Governor, John Kasich, signed a law creating a strictly regulated medical marijuana program for the state of Ohio.
Ohio Governor John Kasich’s communications team quietly announced the signing by including it in a list with several other bills signed by the Kasich.
House Bill 523 was introduced April 14 and swiftly moved through the Statehouse with several changes along the way, clearing both chambers on May 25. The new law goes into effect 90 days after the bill is officially filed with the secretary of state, making the marijuana legal sometime in early September.
Patients will have an “affirmative defense” against prosecution for marijuana possession charges if they have written permission from their doctor to use marijuana in a form allowed under the law. It could be a year or more until Ohioans can walk into a dispensary and buy medical marijuana.
Kasich forewent a public signing ceremony, opting to ink the bill with dozens of others late Wednesday afternoon.
Ohio’s medical marijuana program is strict, regulated
Ohio is the 25th state to pass a comprehensive medical marijuana program, according to the National Conference of State Legislatures. The Ohio law prohibits smoking or growing marijuana at home but allows cannabis oils, tinctures, patches and plant material to be used and sold in state-licensed dispensaries.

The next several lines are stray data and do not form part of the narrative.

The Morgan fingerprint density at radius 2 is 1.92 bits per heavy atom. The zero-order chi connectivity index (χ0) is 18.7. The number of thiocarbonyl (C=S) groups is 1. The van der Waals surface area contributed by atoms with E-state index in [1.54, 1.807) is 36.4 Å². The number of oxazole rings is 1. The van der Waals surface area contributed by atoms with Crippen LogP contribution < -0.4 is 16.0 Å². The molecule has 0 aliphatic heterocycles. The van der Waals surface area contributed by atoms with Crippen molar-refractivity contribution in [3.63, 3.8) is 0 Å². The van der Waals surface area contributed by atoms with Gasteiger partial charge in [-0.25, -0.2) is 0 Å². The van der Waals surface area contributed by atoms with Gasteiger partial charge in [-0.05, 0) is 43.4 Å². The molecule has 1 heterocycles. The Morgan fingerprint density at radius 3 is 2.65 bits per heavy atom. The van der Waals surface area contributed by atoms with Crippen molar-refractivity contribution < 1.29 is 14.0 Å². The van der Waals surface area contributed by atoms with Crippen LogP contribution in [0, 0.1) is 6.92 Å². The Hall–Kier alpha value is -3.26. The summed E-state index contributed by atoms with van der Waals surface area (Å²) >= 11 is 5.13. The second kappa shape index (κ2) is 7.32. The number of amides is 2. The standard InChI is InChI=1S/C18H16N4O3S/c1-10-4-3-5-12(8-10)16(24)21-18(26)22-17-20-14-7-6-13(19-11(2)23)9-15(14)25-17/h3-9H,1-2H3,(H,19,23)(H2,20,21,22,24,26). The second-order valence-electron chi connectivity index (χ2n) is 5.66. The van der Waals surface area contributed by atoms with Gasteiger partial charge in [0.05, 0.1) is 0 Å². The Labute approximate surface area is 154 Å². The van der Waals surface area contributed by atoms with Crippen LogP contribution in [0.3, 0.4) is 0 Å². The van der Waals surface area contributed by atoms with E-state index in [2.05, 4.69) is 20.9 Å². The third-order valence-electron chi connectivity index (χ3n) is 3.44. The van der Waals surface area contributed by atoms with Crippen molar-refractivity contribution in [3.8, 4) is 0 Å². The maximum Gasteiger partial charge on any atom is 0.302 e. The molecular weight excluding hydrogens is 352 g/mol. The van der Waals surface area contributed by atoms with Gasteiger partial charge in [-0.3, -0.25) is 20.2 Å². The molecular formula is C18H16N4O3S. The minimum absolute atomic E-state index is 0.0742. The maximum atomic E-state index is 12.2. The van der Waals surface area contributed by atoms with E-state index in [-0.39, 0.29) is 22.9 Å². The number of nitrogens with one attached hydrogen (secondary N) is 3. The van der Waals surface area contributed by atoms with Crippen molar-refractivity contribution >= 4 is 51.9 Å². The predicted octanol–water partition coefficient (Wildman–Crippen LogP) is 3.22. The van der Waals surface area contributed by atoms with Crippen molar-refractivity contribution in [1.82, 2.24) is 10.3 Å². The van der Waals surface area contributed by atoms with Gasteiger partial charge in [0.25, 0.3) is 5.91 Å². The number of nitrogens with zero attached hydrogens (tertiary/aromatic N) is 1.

The program will be regulated by the Ohio State Pharmacy Board, State Medical Board and Department of Commerce. A 14-member advisory board including pro-medical marijuana members would recommend rules to the three regulatory agencies.
Ohio residents will be able to use medical marijuana under the law for the following, state approved conditions:
- amyotrophic lateral sclerosis (ALS)
- Alzheimer’s disease
- chronic traumatic encephalopathy (CTE)
- Crohn’s disease
- epilepsy or another seizure disorder
- hepatitis C
- inflammatory bowel disease
- multiple sclerosis
- pain management that is either chronic, severe or described as intractable
- Parkinson’s disease
- PTSD post-traumatic stress disorder
- sickle cell anemia
- spinal cord disease or injury
- Tourette’s syndrome
- TBI traumatic brain injury
- ulcerative colitis.
How the bill became a law
Kasich opposed last year’s recreational marijuana measure and said at the time that medical marijuana wasn’t the answer for Ohioans suffering untreatable seizures and other debilitating diseases. His position on medical marijuana softened while campaigning to be the GOP’s presidential nominee, saying he’d look at the issue.
Despite Issue 3’s nearly 2-to-1 failure, public opinion polls showed high support for medical marijuana, and state lawmakers felt compelled to act before another ballot measure came along. Sure enough, national group Marijuana Policy Project announced in January they were forming Ohioans for Medical Marijuana to put a constitutional amendment on the November ballot.
While the group collected signatures, the House formed a 15-member task force and a bipartisan pair of senators toured the state. Each effort heard hours of testimony from more than 100 people — patients, parents, physicians, marijuana researchers, employers and other interested parties.
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